An Online Newsletter Celebrating Native America
April 19, 2003 - Issue 85
New Wildlife Bill built
on Inuktitut Principles
by JIM BELL - Nunatsiaq News
credits: photo - Sustainable Development Minister Olayuk Akesuk introduced Nunavuts proposed new wildlife bill in the legislative assembly last week. Courtesy of Nunatsiaq News
proposed new wildlife act, Bill 35, builds on a solid Inuit base, encoding
a set of Inuktitut concepts and principles to ensure the law is applied
in ways that are consistent with Inuit culture.
means Bill 35, which received first and second reading last Friday in
the legislative assembly, is the first major Nunavut-made law to define
Inuit cultural values within its text.
bill addresses wildlife management in a way that fully takes into account
Inuit Qaujimajatuqangit. Inuit values and principles must be followed
in a way that makes the bill especially relevant to Nunavummiut,"
a summary of the act states.
that end, the bill contains a section entitled "Inuit Qaujimajatuqangit."
Its a list of 13 "guiding principles and concepts" that
must be used when applying the new wildlife law.
writing the bill, the Government of Nunavut conducted a lengthy consultation
exercise, which included meetings and visits to most communities.
are very pleased that we consulted with Inuit and by working with them
while we were doing the consultation tours on wildlife," Sustainable
Development Minister Olayuk Akesuk said when introducing the bill for
first reading last week.
the legal version of the new wildlife law is written in English, it lists
numerous Inuktitut words giving legal weight to the Inuktitut concepts
those words represent.
example, the word Aajiiqatigiingniq is defined as "people who wish
to resolve important matters or differences of interest must treat each
other with respect and discuss them in a meaningful way, keeping in mind
that just because a person is silent, it does not necessarily mean he
or she agrees."
bill then says Aajiiqatigiingniq must be followed when meetings, discussions
or consultations take place under the new wildlife act.
example is Avatimik Kamattiarniq, which is defined as "people are
stewards of the environment and must treat all of nature holistically
and with respect."
bill then says that the GN, the Nunavut Wildlife Management Board, regional
wildlife organizations, HTOs, conservation officers, and every person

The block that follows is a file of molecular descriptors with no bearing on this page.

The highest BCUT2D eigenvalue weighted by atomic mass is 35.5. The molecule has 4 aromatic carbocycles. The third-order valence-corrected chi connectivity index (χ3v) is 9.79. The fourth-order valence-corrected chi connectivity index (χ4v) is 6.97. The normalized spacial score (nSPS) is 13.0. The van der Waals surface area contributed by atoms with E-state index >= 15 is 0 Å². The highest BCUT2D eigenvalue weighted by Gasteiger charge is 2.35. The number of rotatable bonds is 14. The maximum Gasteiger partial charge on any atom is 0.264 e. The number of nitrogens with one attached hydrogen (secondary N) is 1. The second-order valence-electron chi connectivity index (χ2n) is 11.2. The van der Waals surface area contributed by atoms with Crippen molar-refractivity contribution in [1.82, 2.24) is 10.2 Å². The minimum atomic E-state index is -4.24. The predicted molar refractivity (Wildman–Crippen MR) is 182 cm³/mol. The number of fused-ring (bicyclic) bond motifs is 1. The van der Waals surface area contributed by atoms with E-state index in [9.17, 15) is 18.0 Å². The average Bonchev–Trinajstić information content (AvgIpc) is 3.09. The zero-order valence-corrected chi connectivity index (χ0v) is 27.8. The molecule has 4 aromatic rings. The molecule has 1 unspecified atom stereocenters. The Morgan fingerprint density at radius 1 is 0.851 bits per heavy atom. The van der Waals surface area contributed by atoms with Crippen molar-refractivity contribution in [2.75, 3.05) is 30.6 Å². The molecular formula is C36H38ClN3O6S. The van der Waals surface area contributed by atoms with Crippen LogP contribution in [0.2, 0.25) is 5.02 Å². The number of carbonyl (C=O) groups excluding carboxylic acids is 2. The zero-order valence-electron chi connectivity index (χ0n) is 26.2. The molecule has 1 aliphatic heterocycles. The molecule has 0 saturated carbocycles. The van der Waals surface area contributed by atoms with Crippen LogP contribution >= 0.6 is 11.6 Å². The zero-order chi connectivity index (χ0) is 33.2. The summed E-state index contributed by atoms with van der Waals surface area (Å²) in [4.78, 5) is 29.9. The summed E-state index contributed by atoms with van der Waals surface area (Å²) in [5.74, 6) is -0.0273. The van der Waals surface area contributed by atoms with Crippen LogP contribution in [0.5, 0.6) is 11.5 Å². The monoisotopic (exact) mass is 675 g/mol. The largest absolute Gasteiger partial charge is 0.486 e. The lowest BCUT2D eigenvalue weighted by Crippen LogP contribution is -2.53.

who harvests wildlife must use their best efforts to follow Avatimik Kamattiarniq.
bill lists 11 other Inuktitut concepts that must be used to interpret
the act and guide the work of government, various non-governmental organizations,
and conservation officers.
current wildlife law, inherited from the Northwest Territories, is badly
creating a replacement for it, the GN would meet one of its obligations
under the land claims agreement. The bill also reflects newer federal
laws and international treaties that have come into force since the current
wildlife act was created in the early 1970s.
new treaties and laws include the Agreement on International Humane Trapping
Standards, the International Convention on Biodiversity and the federal
governments new Species at Risk Act.
bill would create a Nunavut Species at Risk Committee that would advise
the NWMB on what species should be protected. The GN would have the power
to enforce NWMB decisions on the management of endangered species.
accordance with the land claims agreement, the act states that any Inuk
may hunt without a licence, and does not have to pay a fee or tax.
there is no quota established, harvesting may not exceed "the full
level of the Inuks economic, social and cultural needs."
there is a quota, or "total allowable harvest," harvesting may
not exceed his or her adjusted basic needs level.
term "adjusted basic needs level" means the amount harvested
from any given species, as calculated within the Nunavut wildlife harvesting
survey conducted by the NWMB.
NWMB is still fine-tuning those levels in consultation with community
hunters and trappers organizations across Nunavut. Once theyre set,
those "adjusted basic needs level" numbers will be used to guide
all future quota decisions, where quotas are deemed necessary.
35 would allow live animals to be exported from Nunavut, but only on a
case-by-case basis, and only after the issuance of a permit.
for violating the wildlife law would be much stiffer than they are now.
Under the current wildlife act, the maximum penalty for a general violation
is a $1,000 fine and/or a year in jail.
under the new law, individuals convicted on wildlife act charges would
be subject to a $500,000 fine and/or six months in jail, and corporations
could be fined up to a million dollars.
an offence takes place over several days, courts could impose such fines
for each day an offence took place.
bill also contains words intended to protect wildlife habitat and to create
"special management areas" and "administrative areas."
no future territorial wildlife sanctuaries and wildlife preserves would
be created, although existing ones would be continued.
The act also sets out basic minimum rules for the kinds of methods and weapons that may be used for hunting, but more detailed rules will be produced later in regulations attached to the act.
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